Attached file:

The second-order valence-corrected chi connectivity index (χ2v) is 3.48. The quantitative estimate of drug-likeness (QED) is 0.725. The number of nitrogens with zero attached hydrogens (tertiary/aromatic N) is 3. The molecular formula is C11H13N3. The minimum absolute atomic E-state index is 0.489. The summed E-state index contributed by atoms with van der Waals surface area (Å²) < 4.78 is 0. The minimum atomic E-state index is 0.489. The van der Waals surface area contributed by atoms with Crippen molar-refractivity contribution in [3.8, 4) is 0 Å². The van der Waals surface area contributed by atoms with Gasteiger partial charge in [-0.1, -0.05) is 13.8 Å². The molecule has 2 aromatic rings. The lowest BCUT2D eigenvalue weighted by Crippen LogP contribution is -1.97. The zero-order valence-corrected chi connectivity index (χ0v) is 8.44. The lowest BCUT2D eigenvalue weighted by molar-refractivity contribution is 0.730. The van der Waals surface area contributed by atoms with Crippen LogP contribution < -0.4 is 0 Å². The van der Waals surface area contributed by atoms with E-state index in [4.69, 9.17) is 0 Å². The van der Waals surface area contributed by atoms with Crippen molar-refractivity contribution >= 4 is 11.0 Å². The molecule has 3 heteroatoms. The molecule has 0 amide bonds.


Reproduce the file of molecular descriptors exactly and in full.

The second-order valence-corrected chi connectivity index (χ2v) is 3.48. The quantitative estimate of drug-likeness (QED) is 0.725. The number of nitrogens with zero attached hydrogens (tertiary/aromatic N) is 3. The molecular formula is C11H13N3. The minimum absolute atomic E-state index is 0.489. The summed E-state index contributed by atoms with van der Waals surface area (Å²) < 4.78 is 0. The minimum atomic E-state index is 0.489. The van der Waals surface area contributed by atoms with Crippen molar-refractivity contribution in [3.8, 4) is 0 Å². The van der Waals surface area contributed by atoms with Gasteiger partial charge in [-0.1, -0.05) is 13.8 Å². The molecule has 2 aromatic rings. The lowest BCUT2D eigenvalue weighted by Crippen LogP contribution is -1.97. The zero-order valence-corrected chi connectivity index (χ0v) is 8.44. The lowest BCUT2D eigenvalue weighted by molar-refractivity contribution is 0.730. The van der Waals surface area contributed by atoms with Crippen LogP contribution < -0.4 is 0 Å². The van der Waals surface area contributed by atoms with E-state index in [4.69, 9.17) is 0 Å². The van der Waals surface area contributed by atoms with Crippen molar-refractivity contribution >= 4 is 11.0 Å². The molecule has 3 heteroatoms. The molecule has 0 amide bonds.